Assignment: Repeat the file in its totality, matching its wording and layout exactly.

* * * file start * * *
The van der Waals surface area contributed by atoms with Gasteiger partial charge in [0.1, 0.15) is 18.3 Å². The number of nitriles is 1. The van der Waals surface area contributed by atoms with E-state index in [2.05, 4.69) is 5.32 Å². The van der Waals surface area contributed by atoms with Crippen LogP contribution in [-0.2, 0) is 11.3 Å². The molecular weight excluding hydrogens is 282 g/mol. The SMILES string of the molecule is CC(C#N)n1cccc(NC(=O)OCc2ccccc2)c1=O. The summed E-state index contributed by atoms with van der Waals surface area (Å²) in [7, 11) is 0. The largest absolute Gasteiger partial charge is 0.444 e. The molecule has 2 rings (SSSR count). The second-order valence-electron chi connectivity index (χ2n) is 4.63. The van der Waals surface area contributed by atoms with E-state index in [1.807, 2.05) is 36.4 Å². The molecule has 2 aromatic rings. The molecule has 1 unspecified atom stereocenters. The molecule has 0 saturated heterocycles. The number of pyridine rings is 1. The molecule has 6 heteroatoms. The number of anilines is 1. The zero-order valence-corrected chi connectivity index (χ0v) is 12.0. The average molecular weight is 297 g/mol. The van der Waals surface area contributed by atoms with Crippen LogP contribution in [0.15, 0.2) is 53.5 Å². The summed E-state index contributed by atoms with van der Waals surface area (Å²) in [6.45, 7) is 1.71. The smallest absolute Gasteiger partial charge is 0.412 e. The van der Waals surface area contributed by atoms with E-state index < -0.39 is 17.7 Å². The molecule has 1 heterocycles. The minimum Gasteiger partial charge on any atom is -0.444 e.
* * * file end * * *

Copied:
The van der Waals surface area contributed by atoms with Gasteiger partial charge in [0.1, 0.15) is 18.3 Å². The number of nitriles is 1. The van der Waals surface area contributed by atoms with E-state index in [2.05, 4.69) is 5.32 Å². The van der Waals surface area contributed by atoms with Crippen LogP contribution in [-0.2, 0) is 11.3 Å². The molecular weight excluding hydrogens is 282 g/mol. The SMILES string of the molecule is CC(C#N)n1cccc(NC(=O)OCc2ccccc2)c1=O. The summed E-state index contributed by atoms with van der Waals surface area (Å²) in [7, 11) is 0. The largest absolute Gasteiger partial charge is 0.444 e. The molecule has 2 rings (SSSR count). The second-order valence-electron chi connectivity index (χ2n) is 4.63. The van der Waals surface area contributed by atoms with E-state index in [1.807, 2.05) is 36.4 Å². The molecule has 2 aromatic rings. The molecule has 1 unspecified atom stereocenters. The molecule has 0 saturated heterocycles. The number of pyridine rings is 1. The molecule has 6 heteroatoms. The number of anilines is 1. The zero-order valence-corrected chi connectivity index (χ0v) is 12.0. The average molecular weight is 297 g/mol. The van der Waals surface area contributed by atoms with Crippen LogP contribution in [0.15, 0.2) is 53.5 Å². The summed E-state index contributed by atoms with van der Waals surface area (Å²) in [6.45, 7) is 1.71. The smallest absolute Gasteiger partial charge is 0.412 e. The van der Waals surface area contributed by atoms with E-state index < -0.39 is 17.7 Å². The molecule has 1 heterocycles. The minimum Gasteiger partial charge on any atom is -0.444 e.